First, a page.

And you might die before the Knicks win in 2030, having missed out on eight years of happy memories about the time they would have won in 2022. Actually, all of us might die before the Knicks win again.

"Actually, all of us might die before the Knicks win again."

I had a grandfather who lived his whole life around Chicago and made it almost to 100 without ever seeing the Cubs win the Series. A level of futility that did, at least, result in one of the greatest songs about baseball (that hardly anybody knows).

This. Preferences change a lot and often not in a way that can be foreseen. Is reading Harry Potter going to deliver the same utility at 39 that it does at 9? I don't think a 9-year old can make that calculation.

Utilitarian preferences do not span generations? What nonsense. A great many political and social preferences are highly heritable and long-lived. That's why it's so hard to get rid of the bad ones.

Not really. I'm reading a book on the Vanderbilts by one of their descendants that shows while they were once the world's wealthiest family ($10B, before JDR), by four generations none of them were even a mere millionaire by 1971. Then again, The Commodore himself was rather ruthless and did not care that much about his biological offspring, as he had very high standards and did not give his offspring that much while he was alive, and after he died it seems they did not have good business sense.

The original passage by TC reminds me of some SAT reading comprehension test designed to trip up the majority of people, as it's hard to figure out what the author is trying to say without a specialist knowledge of the subject. Possibly the root of the passage is dealing with how discount rates are not accurate over long time horizons, the $24 in beads in exchange for Manhattan island problem (a good deal for the Native Americans, if they had a compound passbook savings account with Chase Manhattan bank)

Ok, in reading the prior post after puzzling over this one, I realize "business hates families" because short term, single people can work long hours, then spend all they earn buying consumption goods from businesses.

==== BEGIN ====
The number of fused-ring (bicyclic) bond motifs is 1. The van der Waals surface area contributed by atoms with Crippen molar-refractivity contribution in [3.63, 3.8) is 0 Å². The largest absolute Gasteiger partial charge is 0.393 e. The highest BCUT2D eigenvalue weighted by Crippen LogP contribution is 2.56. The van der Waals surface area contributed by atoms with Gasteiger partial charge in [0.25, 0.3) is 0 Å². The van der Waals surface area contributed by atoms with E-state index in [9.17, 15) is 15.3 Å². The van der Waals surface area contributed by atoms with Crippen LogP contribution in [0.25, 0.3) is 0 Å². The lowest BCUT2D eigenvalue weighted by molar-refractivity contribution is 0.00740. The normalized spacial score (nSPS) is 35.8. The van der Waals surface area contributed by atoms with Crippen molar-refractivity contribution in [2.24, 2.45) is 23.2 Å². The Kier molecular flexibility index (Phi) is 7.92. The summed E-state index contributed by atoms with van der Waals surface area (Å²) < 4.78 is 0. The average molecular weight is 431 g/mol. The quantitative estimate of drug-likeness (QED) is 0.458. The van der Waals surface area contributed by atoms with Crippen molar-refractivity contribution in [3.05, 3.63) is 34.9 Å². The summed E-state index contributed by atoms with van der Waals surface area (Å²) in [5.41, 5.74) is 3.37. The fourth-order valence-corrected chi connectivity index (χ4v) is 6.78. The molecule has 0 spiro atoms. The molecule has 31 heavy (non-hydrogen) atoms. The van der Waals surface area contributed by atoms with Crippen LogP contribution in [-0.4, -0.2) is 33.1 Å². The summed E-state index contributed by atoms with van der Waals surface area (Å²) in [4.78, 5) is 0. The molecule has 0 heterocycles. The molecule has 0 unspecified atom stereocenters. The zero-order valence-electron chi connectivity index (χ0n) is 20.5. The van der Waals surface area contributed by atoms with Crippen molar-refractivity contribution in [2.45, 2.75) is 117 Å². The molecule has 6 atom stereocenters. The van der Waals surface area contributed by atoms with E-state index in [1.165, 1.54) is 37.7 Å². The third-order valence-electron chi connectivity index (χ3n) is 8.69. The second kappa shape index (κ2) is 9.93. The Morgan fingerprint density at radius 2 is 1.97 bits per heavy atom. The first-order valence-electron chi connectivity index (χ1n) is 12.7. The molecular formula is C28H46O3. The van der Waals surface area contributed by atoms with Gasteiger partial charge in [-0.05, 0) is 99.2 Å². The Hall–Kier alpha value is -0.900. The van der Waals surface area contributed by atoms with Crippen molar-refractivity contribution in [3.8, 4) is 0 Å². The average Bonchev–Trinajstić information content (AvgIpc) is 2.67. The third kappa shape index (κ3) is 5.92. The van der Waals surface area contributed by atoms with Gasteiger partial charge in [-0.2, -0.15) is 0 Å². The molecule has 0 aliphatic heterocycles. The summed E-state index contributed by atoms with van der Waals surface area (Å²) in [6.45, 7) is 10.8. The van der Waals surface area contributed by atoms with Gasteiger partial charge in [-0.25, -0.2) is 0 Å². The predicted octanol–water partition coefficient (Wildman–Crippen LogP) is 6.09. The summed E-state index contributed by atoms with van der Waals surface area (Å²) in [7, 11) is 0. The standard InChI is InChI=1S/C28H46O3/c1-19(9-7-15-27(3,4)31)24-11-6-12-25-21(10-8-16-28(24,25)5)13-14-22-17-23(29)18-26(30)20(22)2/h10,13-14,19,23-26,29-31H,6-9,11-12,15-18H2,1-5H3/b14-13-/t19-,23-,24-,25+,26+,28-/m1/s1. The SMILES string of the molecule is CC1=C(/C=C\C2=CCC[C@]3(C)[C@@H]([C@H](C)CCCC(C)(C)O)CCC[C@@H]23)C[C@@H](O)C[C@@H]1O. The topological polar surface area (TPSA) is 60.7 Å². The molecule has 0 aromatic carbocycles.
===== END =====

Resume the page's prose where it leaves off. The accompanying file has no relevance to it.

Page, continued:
On the other hand, families produce non-workers who need lots of taxes for the long term to turn them into workers businesses will want to hire in 25 years. The families will cease excess consumption and invest in savings or capital, like saving for college, or saving for buying a house, which businesses opposing taxes mean old houses, because no taxes are available to build access to the vast vacant land inland from navigable waters. Bidding up prices on old houses forcing their single peers to move back in with parents or with friends limiting consumption to imported techie toys. Where lack of transport is really bad, single people find ways to live near work and don't buy cars, nor expensive bikes which just get stolen, using instead imported bikes, scooters, or Uber, etc.

The short term focus of business on profit by driving single consumption lifestyle without kids and low taxes making having a family really really hard, other than single moms in poor school districts while she works long irregular hours so her kids are poorly educated, unfocused, undisciplined, and probably not at good self learning. Thus poor fuuture workers, thus low earners, and poor customers.

So, why do so many economists want so many poor consumers who will be vvery undesirable to businesses?

After all, economists teach a lot of what is in MBA programs, and since circa 1980, MBAs have been taught to hate families.

This may be one fewer argument for intergenerational preferences but that still doesn’t mean we can ignore discount rates.

Suppose I can take one of two actions today: Action A will save people living 100 years from now $1 trillion. Action B will save people living 200 years from now $2 trillion. Tyler’s argument suggests that I should pick Action B. I have no reason to prefer people living 100 or 200 years in the future—I have no idea who they will be—and so I may as well do the thing that creates the biggest good.

But that can’t be right. Economies may grow and so giving people alive 100 years from now an extra $1 trillion may result in more than an extra $2 trillion in 200 years. Growth also means that people in 2219 will be richer than the people in 2119 and the MU of the extra $1 trillion in 100 years may be more than the MU of an extra $2 trillion in 200 years.

I'm not sure Tyler's got this one worked out right.

In my view the measure of hedons and dolors is best understood via the Macro: